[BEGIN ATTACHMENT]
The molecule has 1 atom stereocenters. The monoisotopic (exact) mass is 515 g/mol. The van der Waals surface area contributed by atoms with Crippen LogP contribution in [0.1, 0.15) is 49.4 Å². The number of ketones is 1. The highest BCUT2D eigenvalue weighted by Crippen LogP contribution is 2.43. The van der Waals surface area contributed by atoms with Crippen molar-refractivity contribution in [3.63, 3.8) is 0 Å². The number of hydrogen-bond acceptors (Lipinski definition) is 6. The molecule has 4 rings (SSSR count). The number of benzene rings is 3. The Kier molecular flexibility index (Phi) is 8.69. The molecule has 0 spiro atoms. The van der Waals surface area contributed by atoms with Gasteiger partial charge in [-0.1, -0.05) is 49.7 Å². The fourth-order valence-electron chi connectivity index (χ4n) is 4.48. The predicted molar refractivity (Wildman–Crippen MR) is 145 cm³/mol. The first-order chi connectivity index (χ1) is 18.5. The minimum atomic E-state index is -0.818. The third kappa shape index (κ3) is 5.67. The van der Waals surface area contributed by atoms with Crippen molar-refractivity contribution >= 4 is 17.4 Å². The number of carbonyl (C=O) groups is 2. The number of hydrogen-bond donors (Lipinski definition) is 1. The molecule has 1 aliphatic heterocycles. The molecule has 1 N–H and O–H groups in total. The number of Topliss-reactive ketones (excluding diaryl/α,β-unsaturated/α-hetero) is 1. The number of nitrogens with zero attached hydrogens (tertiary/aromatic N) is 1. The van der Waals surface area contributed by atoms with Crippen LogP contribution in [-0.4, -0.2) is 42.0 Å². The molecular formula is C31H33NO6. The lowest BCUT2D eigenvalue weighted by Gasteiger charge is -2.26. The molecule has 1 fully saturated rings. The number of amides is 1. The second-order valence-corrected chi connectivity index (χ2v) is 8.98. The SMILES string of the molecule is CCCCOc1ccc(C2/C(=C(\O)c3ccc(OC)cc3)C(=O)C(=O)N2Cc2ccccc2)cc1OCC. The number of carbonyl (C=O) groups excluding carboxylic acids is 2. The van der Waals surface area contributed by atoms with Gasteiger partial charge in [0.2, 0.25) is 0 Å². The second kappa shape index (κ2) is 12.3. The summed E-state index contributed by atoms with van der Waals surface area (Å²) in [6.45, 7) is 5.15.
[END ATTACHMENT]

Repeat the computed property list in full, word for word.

The molecule has 1 atom stereocenters. The monoisotopic (exact) mass is 515 g/mol. The van der Waals surface area contributed by atoms with Crippen LogP contribution in [0.1, 0.15) is 49.4 Å². The number of ketones is 1. The highest BCUT2D eigenvalue weighted by Crippen LogP contribution is 2.43. The van der Waals surface area contributed by atoms with Crippen molar-refractivity contribution in [3.63, 3.8) is 0 Å². The number of hydrogen-bond acceptors (Lipinski definition) is 6. The molecule has 4 rings (SSSR count). The number of benzene rings is 3. The Kier molecular flexibility index (Phi) is 8.69. The molecule has 0 spiro atoms. The van der Waals surface area contributed by atoms with Gasteiger partial charge in [-0.1, -0.05) is 49.7 Å². The fourth-order valence-electron chi connectivity index (χ4n) is 4.48. The predicted molar refractivity (Wildman–Crippen MR) is 145 cm³/mol. The first-order chi connectivity index (χ1) is 18.5. The minimum atomic E-state index is -0.818. The third kappa shape index (κ3) is 5.67. The van der Waals surface area contributed by atoms with Crippen molar-refractivity contribution >= 4 is 17.4 Å². The number of carbonyl (C=O) groups is 2. The number of hydrogen-bond donors (Lipinski definition) is 1. The molecule has 1 aliphatic heterocycles. The molecule has 1 N–H and O–H groups in total. The number of Topliss-reactive ketones (excluding diaryl/α,β-unsaturated/α-hetero) is 1. The number of nitrogens with zero attached hydrogens (tertiary/aromatic N) is 1. The van der Waals surface area contributed by atoms with Crippen LogP contribution in [-0.4, -0.2) is 42.0 Å². The molecular formula is C31H33NO6. The lowest BCUT2D eigenvalue weighted by Gasteiger charge is -2.26. The molecule has 1 fully saturated rings. The number of amides is 1. The second-order valence-corrected chi connectivity index (χ2v) is 8.98. The SMILES string of the molecule is CCCCOc1ccc(C2/C(=C(\O)c3ccc(OC)cc3)C(=O)C(=O)N2Cc2ccccc2)cc1OCC. The number of carbonyl (C=O) groups excluding carboxylic acids is 2. The van der Waals surface area contributed by atoms with Gasteiger partial charge in [0.2, 0.25) is 0 Å². The second kappa shape index (κ2) is 12.3. The summed E-state index contributed by atoms with van der Waals surface area (Å²) in [6.45, 7) is 5.15.